For the purposes of the study, we defined social welfare spending as programs that supported lower-income households, typically, though not exclusively, programs with means tests. These programs included health initiatives such as Medicaid and state child health insurance programs (SCHIP); cash assistance programs such as Aid to Families with Dependent Children (AFDC) or cash payments under AFDC’s replacement, Temporary Assistance for Needy Families (TANF); and a wide variety of other service programs providing child care, foster care, low-income energy assistance, services to the homeless and those funded by the Social Services Block Grant (SSBG). Because the study was designed to understand the effects of state fiscal capacity on social welfare spending, we included in the analyses only spending that went through the budgets of state and local governments. Direct expenditures by the federal government — such as the federal Earned Income Tax Credit (EITC), Food Stamp Program (FSP) benefits, and the federal portion of Supplemental Security Income (SSI) for poor elderly and disabled people — were excluded from direct examination.
Although the study used spending data on specific programs, such as Medicaid and TANF, at several points in the analysis, most of the quantitative research in the project was based on state and local spending data collected annually by the U.S. Census Bureau (Census Bureau) since 1977. One of the largest expenditure categories in the Census of Governments (Census) data was termed public welfare expenditures, amounting to $233 billion in fiscal year (FY) 2000. To determine whether fiscal capacity affected different types of social welfare spending in different ways, the study organized the 10 subcategories under public welfare expenditures into three basic types of spending:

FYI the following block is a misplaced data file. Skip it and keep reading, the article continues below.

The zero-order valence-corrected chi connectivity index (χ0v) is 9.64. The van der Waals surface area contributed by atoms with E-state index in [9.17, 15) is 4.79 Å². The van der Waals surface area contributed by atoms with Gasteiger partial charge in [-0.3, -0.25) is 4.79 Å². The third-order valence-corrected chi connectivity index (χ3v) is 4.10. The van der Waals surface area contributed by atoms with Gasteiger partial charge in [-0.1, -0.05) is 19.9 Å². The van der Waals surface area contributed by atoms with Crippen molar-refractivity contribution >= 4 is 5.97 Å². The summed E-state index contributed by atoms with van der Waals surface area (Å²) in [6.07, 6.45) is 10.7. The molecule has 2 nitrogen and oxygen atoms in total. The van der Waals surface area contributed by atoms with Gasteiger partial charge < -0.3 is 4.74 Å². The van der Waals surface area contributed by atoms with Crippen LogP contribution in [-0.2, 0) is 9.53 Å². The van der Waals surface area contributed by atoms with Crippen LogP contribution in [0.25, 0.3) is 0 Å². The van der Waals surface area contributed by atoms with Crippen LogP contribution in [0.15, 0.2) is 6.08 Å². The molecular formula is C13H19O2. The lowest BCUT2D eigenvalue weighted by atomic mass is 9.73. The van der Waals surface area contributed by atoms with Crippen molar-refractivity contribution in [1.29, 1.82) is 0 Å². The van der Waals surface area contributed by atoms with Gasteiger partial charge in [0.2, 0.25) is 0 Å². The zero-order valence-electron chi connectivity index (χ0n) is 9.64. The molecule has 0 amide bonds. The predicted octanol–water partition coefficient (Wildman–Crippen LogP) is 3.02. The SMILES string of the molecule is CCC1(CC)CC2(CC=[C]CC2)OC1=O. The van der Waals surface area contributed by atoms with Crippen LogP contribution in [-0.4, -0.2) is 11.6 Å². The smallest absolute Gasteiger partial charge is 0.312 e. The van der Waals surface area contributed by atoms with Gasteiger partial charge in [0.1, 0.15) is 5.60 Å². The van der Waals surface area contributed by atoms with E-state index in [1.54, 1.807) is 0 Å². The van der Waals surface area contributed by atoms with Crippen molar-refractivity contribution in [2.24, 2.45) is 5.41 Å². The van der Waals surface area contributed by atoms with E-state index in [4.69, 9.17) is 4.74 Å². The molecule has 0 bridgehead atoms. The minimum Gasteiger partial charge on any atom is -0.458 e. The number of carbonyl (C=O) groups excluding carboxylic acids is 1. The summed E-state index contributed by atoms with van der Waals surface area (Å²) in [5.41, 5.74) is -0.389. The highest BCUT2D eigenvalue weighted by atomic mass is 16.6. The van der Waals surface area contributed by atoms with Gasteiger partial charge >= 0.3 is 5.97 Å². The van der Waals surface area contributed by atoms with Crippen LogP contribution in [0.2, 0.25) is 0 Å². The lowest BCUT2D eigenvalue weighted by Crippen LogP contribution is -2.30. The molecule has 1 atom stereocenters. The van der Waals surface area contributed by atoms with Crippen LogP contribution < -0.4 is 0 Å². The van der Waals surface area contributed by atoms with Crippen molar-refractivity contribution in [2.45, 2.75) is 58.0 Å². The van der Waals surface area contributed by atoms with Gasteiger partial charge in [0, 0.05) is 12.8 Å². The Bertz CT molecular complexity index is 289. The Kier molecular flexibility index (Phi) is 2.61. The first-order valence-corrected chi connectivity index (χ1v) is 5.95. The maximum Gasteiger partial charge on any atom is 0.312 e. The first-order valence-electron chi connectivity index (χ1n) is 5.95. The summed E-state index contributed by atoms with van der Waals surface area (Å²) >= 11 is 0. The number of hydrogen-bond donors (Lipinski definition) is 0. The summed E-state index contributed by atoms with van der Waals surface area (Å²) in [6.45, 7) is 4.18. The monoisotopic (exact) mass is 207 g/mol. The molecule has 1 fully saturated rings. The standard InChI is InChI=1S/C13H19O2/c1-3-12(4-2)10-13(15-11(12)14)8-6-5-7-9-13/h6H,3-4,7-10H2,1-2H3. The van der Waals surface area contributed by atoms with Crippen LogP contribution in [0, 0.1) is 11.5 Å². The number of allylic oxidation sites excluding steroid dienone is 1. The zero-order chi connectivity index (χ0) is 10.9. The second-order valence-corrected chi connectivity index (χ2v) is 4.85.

- Cash assistance, which included AFDC, TANF cash assistance, general assistance, and state supplements to SSI;
- Medicaid, which was found to be closely related to one of the Census categories, “Payments to Medical Vendors”; and
- Non-health social services, which included a wide variety of services and in-kind benefits, such as child welfare services, child care subsidies, energy assistance programs, shelters for the homeless, and many others.
Because some Medicaid dollars flowed to public hospitals and such hospitals serviced many low-income families, we also analyzed a Census category called Public Hospitals at several points in the study, though the analyses were usually done separately. Exhibit 1 details these categories, showing the spending levels in many of the subcategories for FY 2000 (the most recent data available). Health care expenditures constituted the largest part of total spending on social welfare, with Medicaid and Public Hospitals being the largest and second largest categories of spending. States spent a total of $230.2 billion on these two functions in 2000. Non-health Social Services made up the third largest category ($58 billion), and Cash Assistance came in fourth ($20.7 billion).
|Spending Category||Detailed Item in Census Data||FY 2000 $
Federal Categorical Assistance
|17.7||Includes AFDC or TANF cash assistance; federal Supplemental Security Income (SSI) when it passes through state accounts; and state SSI supplements.
Note: The only federal SSI funds that pass through state accounts are retroactive federal payments reimbursing the state for payments made to individuals under state supplement programs; the total amounts are small
Other Cash Assistance
|Includes cash assistance programs not under federal categorical programs (e.g., general assistance, refugee assistance, home relief, and emergency relief)|
Vendor Payments for Medical Care
|155.0||Includes payments made directly to private vendors for medical assistance and hospital and health care (payments consist mostly of Medicaid/SCHIP)|
|Non-health Social Services||E75
Vendor Payments for Other Purposes